Coast to Coast 2006

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The Savage's Coast to Coast Diary
Day Twelve
Day 12 - 19th August 2006

Glaisdale to Robin Hood's Bay (20 miles)

End of Day 12: August 19th : 6pm our house near Whitby

Last day.

Our B&B last night, The Arncliffe Arms in Glaisdale, is an interesting place. You'll certainly stay in better accommodation (comfortable enough but no frills), although I doubt you'll get a B&B offering better food. There's a serious bistro downstairs from the bar (but I wish they'd stop calling it a 'fine dining' experience) and a great menu available in the bar itself. A nice surprise. This was the only place on our trip when, on departure, we were asked if everything had been OK. The only place. It also feels like a place on the up. It still needs a few bob spent on it but I bet if you came back in a few years it would be better still. An additional bonus was the room allocation. We were originally given room 6, above the bar and with a stag night due in that night. We quickly rearranged things and were moved to room 1, much quieter. At breakfast the next morning who should appear but the Well Meaning Git. He'd not been able to get to sleep until the early hours as there had been a lot of noise in his room. I'll let you guess his room number.

When William had studied the map of this walk he'd quickly worked out that there were more direct, faster ways of getting from Glaisdale to Robin Hood's Bay than the walk route for this final day. "You out this bit and ignore this bit." He's right of course, referring to the Littlebeck loop and the final few miles across the cliff tops. It had been a thing with him for a few days now. "We the short route on the final day aren't we?". I've never given a direct answer. Of course we were going to do the full route. No short cuts. But the right time to make this known? I just decided to sit on the fence and see what happened. I had a couple of advantages on my side. The first is that when you get down into Littlebeck you either nip into the woods (correct route ) or you have a long, long climb up the road on a 33% gradient. He followed me into the woods without a word. The second was that once I'd got him to Hawsker to go down to the cliffs, me having set a blistering pace across Sneaton Low Moor with him trailing way behind, it was just as quick (almost) to go over the cliffs. Later I got thanks from him for taking the true route. Sometimes, just sometimes, Dads know best.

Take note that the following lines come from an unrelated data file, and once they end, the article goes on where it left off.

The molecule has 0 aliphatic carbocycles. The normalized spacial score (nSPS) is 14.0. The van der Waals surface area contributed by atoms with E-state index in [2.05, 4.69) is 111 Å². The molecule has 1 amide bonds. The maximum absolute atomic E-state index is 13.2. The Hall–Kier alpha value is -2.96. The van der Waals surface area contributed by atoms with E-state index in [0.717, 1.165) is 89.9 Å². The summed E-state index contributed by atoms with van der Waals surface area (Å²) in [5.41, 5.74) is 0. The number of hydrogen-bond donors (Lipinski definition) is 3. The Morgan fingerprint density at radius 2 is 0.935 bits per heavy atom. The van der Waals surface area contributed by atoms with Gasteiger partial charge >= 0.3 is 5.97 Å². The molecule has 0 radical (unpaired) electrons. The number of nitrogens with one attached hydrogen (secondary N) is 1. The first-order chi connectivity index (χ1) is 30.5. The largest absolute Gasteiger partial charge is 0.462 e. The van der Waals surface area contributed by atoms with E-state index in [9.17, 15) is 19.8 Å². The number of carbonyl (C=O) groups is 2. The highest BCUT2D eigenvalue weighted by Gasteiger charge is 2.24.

To be fair to William, he has been moving at 'last day pace' throughout today - consistently fast - and he's been as chipper as any other time on the trip . We started walking at just before 9am and were down into Robin Hood's Bay around 3.30pm. Only stopped twice . First was to scratch heads when I took the forest road rather than the metal road coming out from the woods at May Bank and had us going in completely the opposite direction than required, a mere 45 minutes lost. Second was to ring my mother. She sent us a text (now let me just say that texting is a major technological challenge for her but she was keen to pass on some words of encouragement). The text simply said ' nearing the end. luv mum'. Thinking that she might be on her last legs, we thought it best to give her a quick call. As we hit the cliffs, and the last three miles, William suddenly found a new gear and was off. The boy had gone too soon though. I kept my pace and slowly pulled him back. We descended into Robin Hood's Bay together.

Bay very busy, Ruth and the boys sitting outside the hotel at the bottom. Lovely to see them, all looking just great. My immediate feeling was one of being selfish. I'd been off enjoying myself and Ruth had been left with the rest. Each night I've been calling home and there are always tales to tell. There have been problems with some pretty major building work we're having done and fraught meetings with architects and foremen. The boiler broke down in the middle of wintry storms and plummeting temperatures. The emergency services had to be called to help save an injured seal the 13-year-old stumbled across during a seaside fossil hunt. There were complaints from motorists because some of the boys and their friends were lobbing water bombs at traffic. There have been tales of teenage mates apparently mooning at a near neighbour. And, of course, in William's absence, a new pecking order amongst the boys has had to be established, causing above average levels of conflict. All this, on top of the usual demands of looking after a gang of lively boys during the school holidays. Of course, she manages all this well but it's hard when you're on your own.

I think Ruth got it right when she commented: "You had it easy. All you had to do was walk 192 miles across England."

Well it's all done now. I've read a lot of attempts by people to be profound about the impact this walk has had on them.

Lighten up guys, it's just a walk.

OK, it's a long walk.

OK, it's a long walk from one side of the country to the other.

OK, it's a long walk from one side of the country to the other through some of the most stunning landscapes of England.

OK, it's a long walk from one side of the country to the other through some of the most stunning landscapes of England that places all sorts of physical demands on you.

OK, it's a long walk from one side of the country to the other through some of the most stunning landscapes of England that places all sorts of physical demands on you and is a test of character.

But that's all it is.....yeah, right.


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